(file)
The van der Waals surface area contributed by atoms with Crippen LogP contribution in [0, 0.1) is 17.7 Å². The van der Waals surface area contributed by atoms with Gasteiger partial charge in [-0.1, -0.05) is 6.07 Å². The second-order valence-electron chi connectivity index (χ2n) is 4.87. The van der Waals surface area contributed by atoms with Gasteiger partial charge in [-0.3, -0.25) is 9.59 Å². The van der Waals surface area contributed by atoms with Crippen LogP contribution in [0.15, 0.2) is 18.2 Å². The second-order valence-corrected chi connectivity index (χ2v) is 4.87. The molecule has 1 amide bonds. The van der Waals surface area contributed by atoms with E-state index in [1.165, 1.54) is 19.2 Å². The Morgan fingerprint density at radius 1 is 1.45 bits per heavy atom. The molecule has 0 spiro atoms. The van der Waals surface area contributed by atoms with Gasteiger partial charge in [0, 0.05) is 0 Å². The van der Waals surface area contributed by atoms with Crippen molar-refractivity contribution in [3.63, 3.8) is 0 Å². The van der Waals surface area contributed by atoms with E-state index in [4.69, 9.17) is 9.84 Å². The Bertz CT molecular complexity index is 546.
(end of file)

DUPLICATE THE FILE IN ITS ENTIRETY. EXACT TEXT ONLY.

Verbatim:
The van der Waals surface area contributed by atoms with Crippen LogP contribution in [0, 0.1) is 17.7 Å². The van der Waals surface area contributed by atoms with Gasteiger partial charge in [-0.1, -0.05) is 6.07 Å². The second-order valence-electron chi connectivity index (χ2n) is 4.87. The van der Waals surface area contributed by atoms with Gasteiger partial charge in [-0.3, -0.25) is 9.59 Å². The van der Waals surface area contributed by atoms with Crippen LogP contribution in [0.15, 0.2) is 18.2 Å². The second-order valence-corrected chi connectivity index (χ2v) is 4.87. The molecule has 1 amide bonds. The van der Waals surface area contributed by atoms with E-state index in [1.165, 1.54) is 19.2 Å². The Morgan fingerprint density at radius 1 is 1.45 bits per heavy atom. The molecule has 0 spiro atoms. The van der Waals surface area contributed by atoms with Gasteiger partial charge in [0, 0.05) is 0 Å². The van der Waals surface area contributed by atoms with Crippen molar-refractivity contribution in [3.63, 3.8) is 0 Å². The van der Waals surface area contributed by atoms with E-state index in [4.69, 9.17) is 9.84 Å². The Bertz CT molecular complexity index is 546.